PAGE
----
5.2.5 Law Enforcement

Law enforcement functions include the keeping of order, crime prevention, crime detection, arrest, and preparing prosecutions.  

Laws must be enforceable if they are to be able to protect people.  They need adequate resources:

●  The resources and capabilities of the enforcement agencies, including the police and prosecution services, can become a constraint in the formulation of new laws – a problem that is exacerbated by the pace of change in society and technology.

●  The cost of policing can be reduced if the public takes more responsibility for protecting itself, which is the subject of a later chapter (7.2.3) – but the existence of alternative forces reduces people’s reliance upon, and undermines the authority of, a country’s national police force.

The performance of law-enforcement agencies is important, as they are the only point of contact with the law for most people.  Policing can become a high-profile matter of public concern for two main reasons, which pull in opposite directions to some extent:

●  A perception that levels of crime are too high can lead to public pressure for more effective policing. Politicians feel obliged to respond with measures to toughen law enforcement, as reported in November 2023 for example:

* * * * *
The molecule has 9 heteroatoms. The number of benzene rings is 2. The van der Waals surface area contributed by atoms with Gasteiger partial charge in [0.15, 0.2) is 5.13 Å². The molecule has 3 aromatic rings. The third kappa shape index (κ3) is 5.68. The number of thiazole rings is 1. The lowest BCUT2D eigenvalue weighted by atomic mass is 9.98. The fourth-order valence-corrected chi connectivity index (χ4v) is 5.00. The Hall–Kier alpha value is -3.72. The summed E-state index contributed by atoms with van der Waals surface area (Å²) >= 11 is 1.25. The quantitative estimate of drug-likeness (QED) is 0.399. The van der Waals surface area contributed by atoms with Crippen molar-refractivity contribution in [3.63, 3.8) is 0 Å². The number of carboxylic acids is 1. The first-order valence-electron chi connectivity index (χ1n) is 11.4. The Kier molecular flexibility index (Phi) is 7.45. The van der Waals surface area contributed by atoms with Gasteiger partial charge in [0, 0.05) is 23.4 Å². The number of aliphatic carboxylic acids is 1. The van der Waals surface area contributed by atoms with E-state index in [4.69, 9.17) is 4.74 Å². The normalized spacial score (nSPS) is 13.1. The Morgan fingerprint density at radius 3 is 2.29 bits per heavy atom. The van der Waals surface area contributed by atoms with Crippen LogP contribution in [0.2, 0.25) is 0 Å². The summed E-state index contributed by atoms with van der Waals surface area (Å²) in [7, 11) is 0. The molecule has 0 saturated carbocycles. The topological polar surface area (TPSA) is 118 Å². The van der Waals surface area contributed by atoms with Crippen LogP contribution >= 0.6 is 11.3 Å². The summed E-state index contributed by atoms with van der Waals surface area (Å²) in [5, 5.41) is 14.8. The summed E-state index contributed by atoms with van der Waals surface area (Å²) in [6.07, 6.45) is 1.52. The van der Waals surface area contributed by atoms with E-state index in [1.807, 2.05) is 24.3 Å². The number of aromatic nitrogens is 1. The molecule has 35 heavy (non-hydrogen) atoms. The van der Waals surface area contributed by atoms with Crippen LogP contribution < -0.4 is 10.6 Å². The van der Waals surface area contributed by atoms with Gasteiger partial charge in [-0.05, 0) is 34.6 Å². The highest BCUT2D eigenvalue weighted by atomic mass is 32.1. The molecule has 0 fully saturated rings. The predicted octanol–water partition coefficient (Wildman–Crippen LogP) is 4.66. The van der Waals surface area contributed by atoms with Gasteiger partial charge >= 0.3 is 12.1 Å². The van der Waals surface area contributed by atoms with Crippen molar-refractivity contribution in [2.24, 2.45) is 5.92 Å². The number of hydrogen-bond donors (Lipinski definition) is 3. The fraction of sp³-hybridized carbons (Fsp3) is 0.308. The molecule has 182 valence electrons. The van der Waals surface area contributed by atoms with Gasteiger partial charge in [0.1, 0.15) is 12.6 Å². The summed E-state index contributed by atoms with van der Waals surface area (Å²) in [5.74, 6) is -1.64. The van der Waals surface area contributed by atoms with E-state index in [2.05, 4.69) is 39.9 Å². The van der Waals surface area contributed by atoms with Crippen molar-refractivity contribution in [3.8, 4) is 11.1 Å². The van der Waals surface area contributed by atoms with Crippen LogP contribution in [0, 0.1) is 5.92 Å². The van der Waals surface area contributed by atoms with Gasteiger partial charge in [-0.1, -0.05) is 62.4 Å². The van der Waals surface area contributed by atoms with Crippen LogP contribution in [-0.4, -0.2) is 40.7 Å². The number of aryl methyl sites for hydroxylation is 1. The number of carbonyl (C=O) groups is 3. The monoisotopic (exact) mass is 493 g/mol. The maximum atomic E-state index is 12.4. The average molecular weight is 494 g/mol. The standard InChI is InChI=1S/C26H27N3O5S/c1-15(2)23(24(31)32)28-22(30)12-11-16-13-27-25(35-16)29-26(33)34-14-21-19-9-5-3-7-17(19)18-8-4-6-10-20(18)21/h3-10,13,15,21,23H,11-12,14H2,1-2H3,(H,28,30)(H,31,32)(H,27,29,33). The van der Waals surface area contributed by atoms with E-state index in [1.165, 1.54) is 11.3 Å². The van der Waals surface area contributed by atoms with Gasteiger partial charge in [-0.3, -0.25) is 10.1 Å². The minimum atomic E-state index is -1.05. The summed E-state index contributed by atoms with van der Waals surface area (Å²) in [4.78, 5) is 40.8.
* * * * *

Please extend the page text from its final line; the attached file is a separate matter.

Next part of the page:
“Prime Minister Rishi Sunak has put law and order at the centre of the King’s Speech as he sets out his priorities ahead of the next general election.

Tougher sentences for the most serious criminals and measures to force offenders to appear in the dock are among those to feature in the government’s plans for the year.”

●  In a pluralist society police should do their job with sensitivity and comply with human rights, otherwise the law can be seen as a tool of oppression.  When the police use excessive force, there is public pressure for reform.

Law enforcement agencies constantly need to update their techniques as new types of crime and new types of criminal emerge.  There are several areas of concern about their methods, as explored in the following sub-sections:

●  The policing of terrorism is a politically sensitive issue ( There is an increasing role for gathering intelligence, which needs to be shared with other countries, but there is public concern about intrusion on personal privacy.

●  Policing must conform to legislation, which has become politicised ( Politicians suggest eye-catching measures which are ineffective in practice.

●  There have been public demands for fairer policing (, including the Black Lives Matter movement. Police have been accused of being overzealous, discriminatory, and of using excessive force.



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This page is intended to form part of Edition 4 of the Patterns of Power series of books.  An archived copy of it is held at https://www.patternsofpower.org/edition04/525a.htm.